Data technology has come a long way in regards to gaming. We started on floppy disks and cartridges, then moved on to CDs, DVDs, and Blu-Ray. Now we have a mix of Blu-Ray, Hard Drives and cartridges but the question is, which one is the best? I ask this because I recently started playing Star Citizen again due to a big updated that came out. For context, I had this installed on my 3TB 7200 RPM HDD and it ran, not that great. My computer isn't super high end, but enough so that it can run games like the Witcher 3 and Elite Dangerous at Max settings with little effort. The YouTuber Bored Gamer always talks about how he gets great frames due to the fact that he has the game installed on a high-end Solid State Hard drive which, if you're not entirely sure what that means then I'll quickly explain the difference.
A traditional hard drive (HDD) is basically a very dense and lightweight CD with a laser reader that stores, writes and reads information by spinning at extremely high speeds. A solid-state drive (SSD) is simply put a giant memory card. It uses cells to do the same jobs at a fraction of the time. The pros and cons between the two are extensive but the important differences are that HDDs are cheaper, SSDs are better. I have both an SSD and HDD on my computer. I didn't have enough room on my SSD to put the game on their so I ran it off my HDD along with all my other games. But this new update still ran pretty crappy so I decided to make some room on the SSD and put the game on theirs. The difference was night and day. I told a buddy of mine about it and he retorted with "Oh that's just bad optimization on the developer of the game." Is it though? After reading up more on some of the technical stuff Star Citizen's developers have gone over in the past, they're pushing for this game to primarily run on SSDs moving forward.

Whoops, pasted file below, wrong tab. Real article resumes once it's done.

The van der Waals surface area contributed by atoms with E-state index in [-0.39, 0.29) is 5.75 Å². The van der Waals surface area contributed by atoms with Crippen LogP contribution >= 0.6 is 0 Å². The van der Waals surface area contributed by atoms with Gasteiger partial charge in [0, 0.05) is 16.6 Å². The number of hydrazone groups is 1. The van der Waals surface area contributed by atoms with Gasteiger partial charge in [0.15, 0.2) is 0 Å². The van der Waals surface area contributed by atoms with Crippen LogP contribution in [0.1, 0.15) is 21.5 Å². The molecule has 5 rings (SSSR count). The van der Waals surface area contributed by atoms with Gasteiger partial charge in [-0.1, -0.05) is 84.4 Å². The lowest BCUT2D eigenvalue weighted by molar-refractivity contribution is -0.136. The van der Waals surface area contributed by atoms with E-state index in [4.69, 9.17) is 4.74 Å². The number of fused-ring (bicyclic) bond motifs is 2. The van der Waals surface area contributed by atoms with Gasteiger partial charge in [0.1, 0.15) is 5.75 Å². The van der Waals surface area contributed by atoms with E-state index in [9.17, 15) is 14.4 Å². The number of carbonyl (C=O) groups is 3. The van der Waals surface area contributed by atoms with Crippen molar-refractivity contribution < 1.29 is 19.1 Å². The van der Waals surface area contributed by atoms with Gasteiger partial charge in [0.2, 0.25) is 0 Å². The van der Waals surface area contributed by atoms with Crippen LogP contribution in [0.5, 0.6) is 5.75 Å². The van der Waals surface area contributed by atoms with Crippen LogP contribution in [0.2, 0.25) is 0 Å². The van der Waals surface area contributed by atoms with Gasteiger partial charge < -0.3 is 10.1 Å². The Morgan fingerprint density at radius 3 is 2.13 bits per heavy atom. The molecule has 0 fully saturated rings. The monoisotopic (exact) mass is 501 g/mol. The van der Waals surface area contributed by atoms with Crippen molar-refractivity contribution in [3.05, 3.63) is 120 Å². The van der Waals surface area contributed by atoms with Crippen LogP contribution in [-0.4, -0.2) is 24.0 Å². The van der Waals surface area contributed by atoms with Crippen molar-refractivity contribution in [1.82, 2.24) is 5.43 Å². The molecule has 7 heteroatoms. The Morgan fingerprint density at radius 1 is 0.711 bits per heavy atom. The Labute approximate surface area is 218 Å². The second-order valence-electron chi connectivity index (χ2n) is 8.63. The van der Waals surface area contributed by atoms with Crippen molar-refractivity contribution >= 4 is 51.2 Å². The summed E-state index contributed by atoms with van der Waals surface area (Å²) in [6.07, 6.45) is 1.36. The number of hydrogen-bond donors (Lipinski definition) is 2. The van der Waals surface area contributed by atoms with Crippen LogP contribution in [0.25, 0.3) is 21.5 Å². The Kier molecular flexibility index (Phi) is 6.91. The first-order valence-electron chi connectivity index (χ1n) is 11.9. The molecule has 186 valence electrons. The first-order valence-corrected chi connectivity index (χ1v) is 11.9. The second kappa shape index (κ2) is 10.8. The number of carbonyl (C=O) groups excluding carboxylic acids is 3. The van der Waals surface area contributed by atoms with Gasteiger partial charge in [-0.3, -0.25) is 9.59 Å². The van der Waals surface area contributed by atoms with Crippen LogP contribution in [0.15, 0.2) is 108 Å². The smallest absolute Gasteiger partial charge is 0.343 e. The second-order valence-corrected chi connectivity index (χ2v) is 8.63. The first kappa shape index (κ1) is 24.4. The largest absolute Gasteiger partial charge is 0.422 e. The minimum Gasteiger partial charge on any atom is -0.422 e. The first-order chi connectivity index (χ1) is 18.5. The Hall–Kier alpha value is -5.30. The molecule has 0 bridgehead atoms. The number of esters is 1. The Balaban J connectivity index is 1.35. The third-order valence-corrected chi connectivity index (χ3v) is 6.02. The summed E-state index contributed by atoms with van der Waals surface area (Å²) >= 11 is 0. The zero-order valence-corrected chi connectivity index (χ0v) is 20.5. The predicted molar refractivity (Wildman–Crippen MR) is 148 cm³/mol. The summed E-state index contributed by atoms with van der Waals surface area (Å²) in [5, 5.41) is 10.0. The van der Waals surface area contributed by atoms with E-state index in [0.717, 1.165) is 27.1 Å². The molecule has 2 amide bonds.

Looking at the massive scale and complexity of the game and seeing the staggering difference in performance between running it on the two different drives, maybe they're right. Games, in general, are getting bigger and bigger. Hell even on consoles, a lot of games require that you install portions of the game onto your hard drive because they're so complex. This goes back to what I said earlier about us moving from CDs to Blu-Rays. The tech got better and so it was utilized. SSDs are cheaper than they used to be and have a lot of their old quirks ironed out. Maybe its time to retire the HDD all together, or at least, use them for utility storage such as files and photos. Hell, even the Nintendo Switch went back to cartridges and the games always run smooth as silk.
Do you think its time games are made to optimize better on SSDs, or do you agree that those that do are lazy and unoptimized? Let us know in our comment section.